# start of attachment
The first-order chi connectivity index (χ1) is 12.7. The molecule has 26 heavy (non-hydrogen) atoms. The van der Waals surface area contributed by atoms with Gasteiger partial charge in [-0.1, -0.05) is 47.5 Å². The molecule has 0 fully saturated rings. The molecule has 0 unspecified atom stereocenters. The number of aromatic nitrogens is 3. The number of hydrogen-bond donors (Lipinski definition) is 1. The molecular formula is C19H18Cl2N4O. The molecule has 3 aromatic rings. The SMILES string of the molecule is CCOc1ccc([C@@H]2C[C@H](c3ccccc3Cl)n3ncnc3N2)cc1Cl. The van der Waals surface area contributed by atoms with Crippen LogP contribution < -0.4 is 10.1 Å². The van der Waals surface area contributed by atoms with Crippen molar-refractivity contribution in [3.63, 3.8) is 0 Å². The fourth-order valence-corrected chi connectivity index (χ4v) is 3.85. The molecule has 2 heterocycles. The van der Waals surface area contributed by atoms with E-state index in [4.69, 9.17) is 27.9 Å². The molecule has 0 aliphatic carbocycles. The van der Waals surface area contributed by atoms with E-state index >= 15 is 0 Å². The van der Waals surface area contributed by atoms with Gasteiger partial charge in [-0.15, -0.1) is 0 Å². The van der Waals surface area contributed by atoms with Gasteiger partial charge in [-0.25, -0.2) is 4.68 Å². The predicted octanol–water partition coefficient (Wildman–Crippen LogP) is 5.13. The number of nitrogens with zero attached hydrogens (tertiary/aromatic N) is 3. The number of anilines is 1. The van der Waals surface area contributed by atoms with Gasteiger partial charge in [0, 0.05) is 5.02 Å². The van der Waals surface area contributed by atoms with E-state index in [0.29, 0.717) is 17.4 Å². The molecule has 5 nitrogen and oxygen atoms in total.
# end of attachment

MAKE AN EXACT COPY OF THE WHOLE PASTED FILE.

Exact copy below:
The first-order chi connectivity index (χ1) is 12.7. The molecule has 26 heavy (non-hydrogen) atoms. The van der Waals surface area contributed by atoms with Gasteiger partial charge in [-0.1, -0.05) is 47.5 Å². The molecule has 0 fully saturated rings. The molecule has 0 unspecified atom stereocenters. The number of aromatic nitrogens is 3. The number of hydrogen-bond donors (Lipinski definition) is 1. The molecular formula is C19H18Cl2N4O. The molecule has 3 aromatic rings. The SMILES string of the molecule is CCOc1ccc([C@@H]2C[C@H](c3ccccc3Cl)n3ncnc3N2)cc1Cl. The van der Waals surface area contributed by atoms with Crippen LogP contribution < -0.4 is 10.1 Å². The van der Waals surface area contributed by atoms with Crippen molar-refractivity contribution in [3.63, 3.8) is 0 Å². The fourth-order valence-corrected chi connectivity index (χ4v) is 3.85. The molecule has 2 heterocycles. The van der Waals surface area contributed by atoms with E-state index in [4.69, 9.17) is 27.9 Å². The molecule has 0 aliphatic carbocycles. The van der Waals surface area contributed by atoms with E-state index >= 15 is 0 Å². The van der Waals surface area contributed by atoms with Gasteiger partial charge in [-0.15, -0.1) is 0 Å². The van der Waals surface area contributed by atoms with Gasteiger partial charge in [-0.25, -0.2) is 4.68 Å². The predicted octanol–water partition coefficient (Wildman–Crippen LogP) is 5.13. The number of nitrogens with zero attached hydrogens (tertiary/aromatic N) is 3. The number of anilines is 1. The van der Waals surface area contributed by atoms with Gasteiger partial charge in [0, 0.05) is 5.02 Å². The van der Waals surface area contributed by atoms with E-state index in [0.29, 0.717) is 17.4 Å². The molecule has 5 nitrogen and oxygen atoms in total.